Players on three of the charter flights arranged by Australian Open organisers were told they must stay in their rooms for 14 days because of positive tests returned by a small number of those on the planes.
He posted on Instagram: "Australia, In light of recent media and social media criticism for my letter to Craig Tiley (Tournament director of the Australian Open), I would like to clarify a few things". When asked about the disparity of treatment of the 2 groups, he said that it is normal that top players are entitled to have better treatment after what they have achieved.
"I would like for us please to try to support each other as much as someone can or is willing to", she wrote.
The Australian Open 2021 bubble has been tough on players.
It is the latest blow to preparations for the year's first Grand Slam in Melbourne, which has already been delayed by three weeks due to the pandemic.
"Hence, I use my position of privilege to be on service as much as I can where and when needed". I've earned my privileges the hard way.
Kazakh player Yulia Putintseva - who earlier in the week said she would have reconsidered travelling Down Under if she had known ahead of time about the hard lockdown - tweeted videos appearing to show mice crawling on the floor of her hotel room.
The 17-time Grand Slam champion feels the picture painted by the media of the players as "ungrateful, weak and selfish" was not fair.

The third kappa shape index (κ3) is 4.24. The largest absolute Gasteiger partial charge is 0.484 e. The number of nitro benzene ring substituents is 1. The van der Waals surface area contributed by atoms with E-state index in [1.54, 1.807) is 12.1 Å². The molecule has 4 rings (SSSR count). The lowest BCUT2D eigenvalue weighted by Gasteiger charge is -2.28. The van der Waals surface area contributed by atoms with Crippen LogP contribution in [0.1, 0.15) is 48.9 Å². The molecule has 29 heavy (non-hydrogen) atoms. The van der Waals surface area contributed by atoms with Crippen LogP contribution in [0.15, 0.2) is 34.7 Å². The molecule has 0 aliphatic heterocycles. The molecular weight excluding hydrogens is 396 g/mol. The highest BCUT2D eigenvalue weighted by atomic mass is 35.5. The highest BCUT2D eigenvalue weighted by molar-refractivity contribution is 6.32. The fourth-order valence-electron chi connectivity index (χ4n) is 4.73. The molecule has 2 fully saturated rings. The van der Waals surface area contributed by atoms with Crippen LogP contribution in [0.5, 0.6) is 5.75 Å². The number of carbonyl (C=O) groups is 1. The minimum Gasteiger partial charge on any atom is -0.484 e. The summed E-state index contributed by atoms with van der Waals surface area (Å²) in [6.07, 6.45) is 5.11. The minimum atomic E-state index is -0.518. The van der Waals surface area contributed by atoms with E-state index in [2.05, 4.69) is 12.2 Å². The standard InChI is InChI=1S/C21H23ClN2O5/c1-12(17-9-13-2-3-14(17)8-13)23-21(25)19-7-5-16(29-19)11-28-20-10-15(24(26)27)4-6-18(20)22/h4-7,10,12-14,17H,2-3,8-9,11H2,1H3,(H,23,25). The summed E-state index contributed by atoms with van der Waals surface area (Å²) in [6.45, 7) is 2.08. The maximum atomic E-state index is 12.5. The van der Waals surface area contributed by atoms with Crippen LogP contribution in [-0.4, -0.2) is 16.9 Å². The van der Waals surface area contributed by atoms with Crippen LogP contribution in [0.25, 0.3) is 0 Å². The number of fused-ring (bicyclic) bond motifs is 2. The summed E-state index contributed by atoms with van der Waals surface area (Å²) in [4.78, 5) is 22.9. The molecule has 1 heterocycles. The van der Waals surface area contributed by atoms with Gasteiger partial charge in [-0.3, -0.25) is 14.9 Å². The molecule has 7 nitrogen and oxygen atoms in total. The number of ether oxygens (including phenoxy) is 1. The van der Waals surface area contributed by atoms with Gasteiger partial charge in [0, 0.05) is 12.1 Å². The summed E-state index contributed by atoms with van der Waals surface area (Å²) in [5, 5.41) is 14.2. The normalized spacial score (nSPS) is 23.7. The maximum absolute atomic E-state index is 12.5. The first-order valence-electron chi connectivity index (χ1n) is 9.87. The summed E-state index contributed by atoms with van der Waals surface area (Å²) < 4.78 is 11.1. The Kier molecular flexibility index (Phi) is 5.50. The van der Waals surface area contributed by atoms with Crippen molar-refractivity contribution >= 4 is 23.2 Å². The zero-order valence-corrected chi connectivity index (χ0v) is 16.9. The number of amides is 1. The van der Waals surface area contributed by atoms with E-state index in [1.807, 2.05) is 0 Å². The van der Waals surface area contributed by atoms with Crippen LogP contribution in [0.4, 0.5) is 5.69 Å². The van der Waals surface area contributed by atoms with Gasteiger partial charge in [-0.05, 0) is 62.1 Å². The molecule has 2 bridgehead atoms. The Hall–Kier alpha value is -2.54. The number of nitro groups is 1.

"I am very sorry that is has come to that because I do know how grateful many are".
"Both my coach and I are following the protocols designed by the Australian Government and Tennis Australia to avoid any risk and guarantee to compete again in a safe way".
"I have to say on that call there were about 500 players and the vast majority are happy to be here, pleased to be here and really getting ready in the next two weeks to be able to get out and play in the lead-in events and then play the Australian Open on February 8".
"It wasn't ever going to be realistic for us to do the 14-day quarantine for an event that goes for four days".
Tennis Australia chief executive Tiley said the safety of the Victorian community would not be compromised, but added the body was walking a "tightrope". "Despite commentary from players about what they'd like to do ... it's about what needs to be done".
Players continued to voice their discontent on social media, prompting a backlash from Australians, particularly those in Melbourne who endured one of the world's longest lockdowns in the latter months of previous year.